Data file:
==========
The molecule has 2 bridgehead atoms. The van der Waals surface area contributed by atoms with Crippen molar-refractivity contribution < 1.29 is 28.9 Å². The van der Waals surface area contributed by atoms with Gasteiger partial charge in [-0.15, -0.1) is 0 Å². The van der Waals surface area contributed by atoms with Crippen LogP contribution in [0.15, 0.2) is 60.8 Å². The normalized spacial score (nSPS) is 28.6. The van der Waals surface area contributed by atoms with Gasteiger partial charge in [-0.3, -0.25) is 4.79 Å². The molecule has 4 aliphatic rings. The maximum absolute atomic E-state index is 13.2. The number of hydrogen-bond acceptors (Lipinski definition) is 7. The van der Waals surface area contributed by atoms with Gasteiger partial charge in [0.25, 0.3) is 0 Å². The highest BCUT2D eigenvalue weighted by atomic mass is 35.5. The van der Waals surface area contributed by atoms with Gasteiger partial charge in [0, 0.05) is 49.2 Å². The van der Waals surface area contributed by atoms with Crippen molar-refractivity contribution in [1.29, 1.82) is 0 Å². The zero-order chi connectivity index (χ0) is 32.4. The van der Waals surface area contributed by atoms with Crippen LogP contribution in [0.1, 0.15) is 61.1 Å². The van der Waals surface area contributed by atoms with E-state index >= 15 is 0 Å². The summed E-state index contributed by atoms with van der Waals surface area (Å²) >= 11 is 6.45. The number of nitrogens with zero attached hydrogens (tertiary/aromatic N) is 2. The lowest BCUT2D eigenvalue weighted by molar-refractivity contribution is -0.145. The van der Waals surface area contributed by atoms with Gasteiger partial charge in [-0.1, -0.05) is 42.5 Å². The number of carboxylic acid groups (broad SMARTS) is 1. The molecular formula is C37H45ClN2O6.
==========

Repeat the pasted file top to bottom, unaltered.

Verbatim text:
The molecule has 2 bridgehead atoms. The van der Waals surface area contributed by atoms with Crippen molar-refractivity contribution < 1.29 is 28.9 Å². The van der Waals surface area contributed by atoms with Gasteiger partial charge in [-0.15, -0.1) is 0 Å². The van der Waals surface area contributed by atoms with Crippen LogP contribution in [0.15, 0.2) is 60.8 Å². The normalized spacial score (nSPS) is 28.6. The van der Waals surface area contributed by atoms with Gasteiger partial charge in [-0.3, -0.25) is 4.79 Å². The molecule has 4 aliphatic rings. The maximum absolute atomic E-state index is 13.2. The number of hydrogen-bond acceptors (Lipinski definition) is 7. The van der Waals surface area contributed by atoms with Gasteiger partial charge in [0.25, 0.3) is 0 Å². The highest BCUT2D eigenvalue weighted by atomic mass is 35.5. The van der Waals surface area contributed by atoms with Gasteiger partial charge in [0, 0.05) is 49.2 Å². The van der Waals surface area contributed by atoms with Crippen molar-refractivity contribution in [1.29, 1.82) is 0 Å². The zero-order chi connectivity index (χ0) is 32.4. The van der Waals surface area contributed by atoms with Crippen LogP contribution in [0.1, 0.15) is 61.1 Å². The van der Waals surface area contributed by atoms with E-state index >= 15 is 0 Å². The summed E-state index contributed by atoms with van der Waals surface area (Å²) >= 11 is 6.45. The number of nitrogens with zero attached hydrogens (tertiary/aromatic N) is 2. The lowest BCUT2D eigenvalue weighted by molar-refractivity contribution is -0.145. The van der Waals surface area contributed by atoms with Gasteiger partial charge in [-0.1, -0.05) is 42.5 Å². The number of carboxylic acid groups (broad SMARTS) is 1. The molecular formula is C37H45ClN2O6.